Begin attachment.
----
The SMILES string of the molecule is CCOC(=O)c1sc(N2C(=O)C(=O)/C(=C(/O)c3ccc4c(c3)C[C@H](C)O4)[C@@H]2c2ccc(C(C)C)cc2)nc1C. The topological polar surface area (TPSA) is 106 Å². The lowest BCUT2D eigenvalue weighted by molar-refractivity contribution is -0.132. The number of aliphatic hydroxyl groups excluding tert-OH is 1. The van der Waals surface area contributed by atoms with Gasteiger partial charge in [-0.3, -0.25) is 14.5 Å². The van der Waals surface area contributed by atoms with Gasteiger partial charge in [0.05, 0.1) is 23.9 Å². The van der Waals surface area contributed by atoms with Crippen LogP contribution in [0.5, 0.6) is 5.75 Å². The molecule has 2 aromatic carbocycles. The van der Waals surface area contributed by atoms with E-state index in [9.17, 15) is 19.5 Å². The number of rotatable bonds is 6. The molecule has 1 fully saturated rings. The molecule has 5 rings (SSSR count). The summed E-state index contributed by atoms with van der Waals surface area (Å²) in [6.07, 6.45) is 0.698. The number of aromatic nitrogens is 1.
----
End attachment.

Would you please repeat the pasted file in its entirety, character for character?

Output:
The SMILES string of the molecule is CCOC(=O)c1sc(N2C(=O)C(=O)/C(=C(/O)c3ccc4c(c3)C[C@H](C)O4)[C@@H]2c2ccc(C(C)C)cc2)nc1C. The topological polar surface area (TPSA) is 106 Å². The lowest BCUT2D eigenvalue weighted by molar-refractivity contribution is -0.132. The number of aliphatic hydroxyl groups excluding tert-OH is 1. The van der Waals surface area contributed by atoms with Gasteiger partial charge in [-0.3, -0.25) is 14.5 Å². The van der Waals surface area contributed by atoms with Gasteiger partial charge in [0.05, 0.1) is 23.9 Å². The van der Waals surface area contributed by atoms with Crippen LogP contribution in [0.5, 0.6) is 5.75 Å². The molecule has 2 aromatic carbocycles. The van der Waals surface area contributed by atoms with E-state index in [9.17, 15) is 19.5 Å². The number of rotatable bonds is 6. The molecule has 1 fully saturated rings. The molecule has 5 rings (SSSR count). The summed E-state index contributed by atoms with van der Waals surface area (Å²) in [6.07, 6.45) is 0.698. The number of aromatic nitrogens is 1.